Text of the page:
Feeding America Applauds Protection Of Low-income Programs; Urges Congress To Remember The Nation's Vulnerable In Budget Negotiations
CHICAGO, March 14, 2013 /PRNewswire-USNewswire/ -- Yesterday, Senate Budget Committee Chairwoman Patty Murray (D-WA) unveiled her budget proposal for Fiscal Year 2014. The plan protects programs serving low-income people from cuts and specifically highlights the importance of protecting nutrition assistance programs like the Supplemental Nutrition Assistance Program (SNAP) and the Supplemental Nutrition Program for Women, Infants and Children (WIC). Protecting SNAP, WIC, and other federal nutrition programs will ensure struggling families will continue to receive critical food assistance.
"We are pleased that the Senate Budget Committee has chosen to reinforce Congress's long-standing, bipartisan commitment to protecting low-income programs and the families they serve in its budget proposal for 2014," said Bob Aiken, president and CEO of Feeding America, the nation's largest hunger-relief charity. "Protecting programs that help low-income families, children and seniors put food on the table is especially critical at a time when our economy is still recovering from the recession. The need for food assistance remains high across the nation, and millions of families have to choose between paying for rent and filling their pantries. Feeding America's network of food banks are stretched thin trying to meet increased need in communities across the country."
"As families slowly recover from widespread unemployment and reduced wages, SNAP and other federal nutrition programs are working exactly as intended, safeguarding vulnerable families against hunger. By improving access to food, these programs help improve the health and educational outcomes of participants. Funding these programs is an investment in our nation's future," Aiken continued.
Feeding America's annual Map the Meal Gap report shows that no county or congressional district is immune from hunger. Feeding America's nationwide network of more than 200 food banks cannot meet current demand without support from The Emergency Food Assistance Program (TEFAP) and a strong SNAP program.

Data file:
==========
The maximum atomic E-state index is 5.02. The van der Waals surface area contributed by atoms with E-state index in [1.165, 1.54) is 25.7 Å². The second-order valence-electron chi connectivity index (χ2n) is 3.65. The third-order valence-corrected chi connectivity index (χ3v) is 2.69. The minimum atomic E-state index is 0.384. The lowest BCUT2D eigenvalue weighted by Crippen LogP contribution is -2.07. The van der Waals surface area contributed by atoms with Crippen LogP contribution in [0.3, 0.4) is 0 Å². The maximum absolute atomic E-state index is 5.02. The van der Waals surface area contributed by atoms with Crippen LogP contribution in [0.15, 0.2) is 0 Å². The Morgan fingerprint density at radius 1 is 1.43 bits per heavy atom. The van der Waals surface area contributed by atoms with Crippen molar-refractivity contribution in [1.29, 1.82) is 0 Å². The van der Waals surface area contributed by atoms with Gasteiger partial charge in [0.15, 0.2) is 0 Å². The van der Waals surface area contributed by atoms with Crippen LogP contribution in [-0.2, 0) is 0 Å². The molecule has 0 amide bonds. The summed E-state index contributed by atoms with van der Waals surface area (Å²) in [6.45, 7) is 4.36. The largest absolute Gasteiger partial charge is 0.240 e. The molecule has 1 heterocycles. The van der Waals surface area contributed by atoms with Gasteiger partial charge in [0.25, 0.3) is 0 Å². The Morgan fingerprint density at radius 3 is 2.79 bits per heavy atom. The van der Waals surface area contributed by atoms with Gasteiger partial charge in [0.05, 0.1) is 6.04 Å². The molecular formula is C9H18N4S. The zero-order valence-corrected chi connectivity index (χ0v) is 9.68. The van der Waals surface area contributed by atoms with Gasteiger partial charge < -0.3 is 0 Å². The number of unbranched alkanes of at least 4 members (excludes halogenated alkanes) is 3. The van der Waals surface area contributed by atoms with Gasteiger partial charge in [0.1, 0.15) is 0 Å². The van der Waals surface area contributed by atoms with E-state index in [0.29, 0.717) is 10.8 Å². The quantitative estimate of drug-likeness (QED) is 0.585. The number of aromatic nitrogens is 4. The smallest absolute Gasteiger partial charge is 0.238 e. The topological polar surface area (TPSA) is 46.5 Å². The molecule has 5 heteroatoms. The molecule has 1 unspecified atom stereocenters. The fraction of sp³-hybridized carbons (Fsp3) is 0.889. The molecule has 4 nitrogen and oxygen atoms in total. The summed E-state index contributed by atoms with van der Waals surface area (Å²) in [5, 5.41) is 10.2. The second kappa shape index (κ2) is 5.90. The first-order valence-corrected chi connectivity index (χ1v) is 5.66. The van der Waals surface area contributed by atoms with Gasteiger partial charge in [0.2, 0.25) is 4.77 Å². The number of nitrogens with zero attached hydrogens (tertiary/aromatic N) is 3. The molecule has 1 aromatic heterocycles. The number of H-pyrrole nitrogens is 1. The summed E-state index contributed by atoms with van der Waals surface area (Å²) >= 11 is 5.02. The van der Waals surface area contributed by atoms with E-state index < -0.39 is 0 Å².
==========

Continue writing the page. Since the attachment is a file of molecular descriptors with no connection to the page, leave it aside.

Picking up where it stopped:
"Our food banks have seen firsthand the impact the recession and its aftermath have had on low-income families, as many people who never thought they would need a helping hand have had to turn to food banks and federal nutrition programs. The number of clients we serve increased 46 percent from 2006 to 2010 and need remains high in communities from Maine to Alaska. With the charitable system stretched to its breaking point, a commitment from Congress to protect and strengthen TEFAP, SNAP, and other nutrition programs will help ensure that struggling families can put food on the table and that food banks have sufficient supplies to fill the gaps in need," Aiken said.
About Feeding America
Feeding America provides low-income individuals and families with the fuel to survive and even thrive. As the nation's leading domestic hunger-relief charity, our network members supply food to more than 37 million Americans each year, including 14 million children and 3 million seniors. Serving the entire United States, more than 200 member food banks support 61,000 agencies that address hunger in all of its forms. For more information on how you can fight hunger in your community and across the country, visit www.feedingamerica.org. Find us on Facebook at facebook.com/FeedingAmerica or follow our news on Twitter at twitter.com/FeedingAmerica.
SOURCE Feeding America
More by this Source
Second Harvest Heartland Named 2014 Member Food Bank of the Year
Apr 08, 2014, 13:50 ET
Feeding America Encourages the Nation to Volunteer in the Fight Against Hunger
Apr 08, 2014, 13:28 ET
Feeding America Strongly Opposes Proposed Cuts To Hunger-Relief Programs
Apr 01, 2014, 19:48 ET
Browse our custom packages or build your own to meet your unique communications needs.
Learn about PR Newswire services
Request more information about PR Newswire products and services or call us at (888) 776-0942.